Vitamin D deficiency is an alarming issue among postmenopausal women; however, it was not associated with the severity of menopausal symptoms. Egypt being a Middle East country receives plenty of sunshine but at the same time exhibits rising vitamin D deficiency as Egypt embraces diversity in cultural practices and regional differences along with a distinct dietary pattern.
Availability of data and materials
- 25(OH) D:
Selective serotonin reuptake inhibitors
Selective norepinephrine reuptake inhibitors
Selective estrogen receptor modulators
Menopause rating scale
Central nervous system
Furness S, Roberts H, Marjoribanks J, Lethaby A (2012) Hormone therapy in postmenopausal women and risk of endometrial hyperplasia. Cochrane Database Syst Rev 2012(8):CD000402
Simon JA, Reape KZ (2009) Understanding the menopausal experiences of professional women. Menopause 16(1):73–76
Freeman EW, Guthrie KA, Caan B et al (2011) Efficacy of escitalopram for hot flashes in healthy menopausal women: a randomized controlled trial. JAMA 305(3):267–274
Col NF, Guthrie JR, Politi M, Dennerstein L (2009) Duration of vasomotor symptoms in middle-aged women: a longitudinal study. Menopause 16(3):453–457
National Institutes of Health State-of-the-Science Conference statement (2005) Management of menopause-related symptoms. Ann Intern Med 142(12 Pt 1):1003–1013
Geukes M, van Aalst MP, Nauta MC, Oosterhof H (2012) The impact of menopausal symptoms on work ability. Menopause 19(3):278–282
Sarrel PM (2012) Women, work, and menopause. Menopause 19(3):250–252
Arvold DS, Odean MJ, Dornfeld MP et al (2009) Correlation of symptoms with vitamin D deficiency and symptom response to cholecalciferol treatment: a randomized controlled trial. Endocr Pract 15(3):203–212
Brunner RL, Aragaki A, Barnabei V et al (2010) Menopausal symptom experience before and after stopping estrogen therapy in the Women’s Health Initiative randomized, placebo-controlled trial. Menopause 17(5):946–54
Askin M, Koc EM, Soyoz M, Aksun S, Aydogmus S, Sozmen K (2019) Relationship between postmenopausal vitamin D level, menopausal symptoms and sexual functions. J Coll Physicians Surg Pak 29(9):823–827
Heinemann K et al (2004) Menopause rating scale (MRS): a methodological review. Health Qual Life Outcomes 2:45
Holick MF (2004) Sunlight and vitamin D for bone health and prevention of autoimmune diseases, cancers, and cardiovascular disease. Am J Clin Nutr 80(6 Suppl):1678S-S1688
Kalra S, Kalra B, Khandelwal SK (2011) Vitamin D deficiency in postmenopausal women in Haryana. World J Life Sci and Medical Research 1(11):1–5
Bandeira F, Griz L, Dreyer P, Eufrazino C, Bandeira C, Freese E (2006) Vitamin D deficiency: a global perspective. Arq Bras Endocrinol Metab 50(4):640–646
Martino G, Catalano A, Bellone F, Sardella A, Lasco C, Caprì T, Morabito N (2018) Vitamin D status is associated with anxiety levels in postmenopausal women evaluated for osteoporosis. Mediterr J Clin Psychol 6(1)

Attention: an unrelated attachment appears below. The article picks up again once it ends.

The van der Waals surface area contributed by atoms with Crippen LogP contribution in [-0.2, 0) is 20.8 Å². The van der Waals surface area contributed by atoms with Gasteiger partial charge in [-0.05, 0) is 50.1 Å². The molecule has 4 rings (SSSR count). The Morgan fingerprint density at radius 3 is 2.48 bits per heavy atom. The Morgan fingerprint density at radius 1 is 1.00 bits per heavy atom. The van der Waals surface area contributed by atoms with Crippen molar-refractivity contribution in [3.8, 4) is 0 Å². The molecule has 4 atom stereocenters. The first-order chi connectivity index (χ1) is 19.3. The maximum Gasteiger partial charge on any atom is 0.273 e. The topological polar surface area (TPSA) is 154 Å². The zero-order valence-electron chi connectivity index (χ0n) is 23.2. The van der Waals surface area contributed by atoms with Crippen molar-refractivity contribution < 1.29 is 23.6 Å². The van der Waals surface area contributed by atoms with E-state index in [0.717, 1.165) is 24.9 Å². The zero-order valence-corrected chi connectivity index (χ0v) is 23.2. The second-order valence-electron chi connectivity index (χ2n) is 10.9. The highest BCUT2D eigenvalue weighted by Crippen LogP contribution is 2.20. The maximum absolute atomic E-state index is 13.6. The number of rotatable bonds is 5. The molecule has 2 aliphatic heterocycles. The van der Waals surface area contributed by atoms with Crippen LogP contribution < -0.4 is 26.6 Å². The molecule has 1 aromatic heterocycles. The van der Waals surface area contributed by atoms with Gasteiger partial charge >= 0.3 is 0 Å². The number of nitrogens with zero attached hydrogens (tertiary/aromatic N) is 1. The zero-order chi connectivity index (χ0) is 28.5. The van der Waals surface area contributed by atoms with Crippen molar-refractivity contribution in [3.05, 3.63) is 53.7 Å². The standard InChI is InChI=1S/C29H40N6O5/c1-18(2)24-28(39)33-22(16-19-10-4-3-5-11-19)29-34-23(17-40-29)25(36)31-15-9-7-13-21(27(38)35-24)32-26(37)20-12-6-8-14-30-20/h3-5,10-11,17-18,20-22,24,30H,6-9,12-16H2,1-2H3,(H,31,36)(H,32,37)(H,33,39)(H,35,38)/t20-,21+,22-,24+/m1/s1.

Armstrong DJ, Meenagh GK, Bickle I, Lee ASH, Curran ES, Finch MB (2007) Vitamin D deficiency is associated with anxiety and depression in fibromyalgia. Clin Rheumatol 26(4):551–554
Pu D, Luo J, Wang Y, Ju B, Lv X, Fan P et al (2018) Prevalence of depression and anxiety in rheumatoid arthritis patients and their associations with serum vitamin D level. Clin Rheumatol 37(1):179–184
Han B, Zhu FX, Yu HF, Liu S, Zhou JL (2018) Low serum levels of vitamin D are associated with anxiety in children and adolescents with dialysis. Sci Rep 8(1):5956
Huang JY, Arnold D, Qiu CF, Miller RS, Williams MA, Enquobahrie DA (2014) Association of serum vitamin D with symptoms of depression and anxiety in early pregnancy. J Women’s Health 23(7):588–595
Bossola M, Ciciarelli C, Di Stasio E, Conte GL, Vulpio C, Luciani G et al (2010) Correlates of symptoms of depression and anxiety in chronic hemodialysis patients. Gen Hosp Psychiatry 32(2):125–131
Jamali N, Sorenson CM, Sheibani N (2018) Vitamin D and regulation of vascular cell function. Am J Physiol Heart Circ Physiol 314(4):H753–H765. https://doi.org/10.1152/ajpheart.00319.2017 (Epub 2017 Dec 22. PMID: 29351464; PMCID: PMC5966766)
Thapa R, Yang Y (2020) Menopausal symptoms and related factors among Cambodian women. Women Health 60(4):396–411
Khatoon F, Sinha P, Shahid S, Gupta U (2018) Assessment of menopausal symptoms using modified menopause rating scale (MRS) in women of Northern India. Int J Reprod Contracept Obstet Gynecol 7(3):947–951
Magliano M (2010) Menopausal arthralgia: fact or fiction. Maturitas 67(1):29–33. https://doi.org/10.1016/j.maturitas.2010.04.009
Yanikkerem E, Koltan SO, Tamay AG, Dikayak S (2012) Relationship between women’s attitude towards menopause and quality of life. Climacteric 15:552–562
LeBlanc ES, Desai M, Perrin N et al (2014) Vitamin D levels and menopause-related symptoms. Menopause 21(11):1197–1203. https://doi.org/10.1097/GME.0000000000000238 (New York, N.Y.)
Khan QJ, Reddy PS, Kimler BF et al (2010) Effect of vitamin D supplementation on serum 25-hydroxy vitamin D levels, joint pain, and fatigue in women starting adjuvant letrozole treatment for breast cancer. Breast Cancer Res Treat 119(1):111–118
Martino G, Catalano A, Bellone F, Sardella A, Lasco C, Caprì T, Langher V, Caputo A et al (2018) Vitamin D status is associated with anxiety levels in postmenopausal women evaluated for osteoporosis. MJCP 6(1):1–16
Buell JS, Dawson-Hughes B (2008) Vitamin D and neurocognitive dysfunction: preventing “D”ecline? Mol Aspects Med 29(6):415–422
Van Schoor NM, Lips P (2011) Worldwide vitamin D status. Best Pract Res Clin Endocrinol Metab 25:671–680
Ethics approval and consent to participate
All procedures performed in the study were in accordance with the ethical standards of the institutional and/or national research committee and with the 1964 Helsinki Declaration and its later amendments or comparable ethical standards. The study was conducted after the approval of our research ethics committee. Informed consent was obtained from all participants before recruitment.
Consent for publication
The authors declare that they have no competing interests.
Springer Nature remains neutral with regard to jurisdictional claims in published maps and institutional affiliations.
About this article
Cite this article
Hakim, N.H., Mohamed, M.L., El-Biely, M.M. et al. Vitamin D levels and menopause-related symptoms in postmenopausal women. Middle East Fertil Soc J 27, 29 (2022). https://doi.org/10.1186/s43043-022-00120-8
- Vitamin D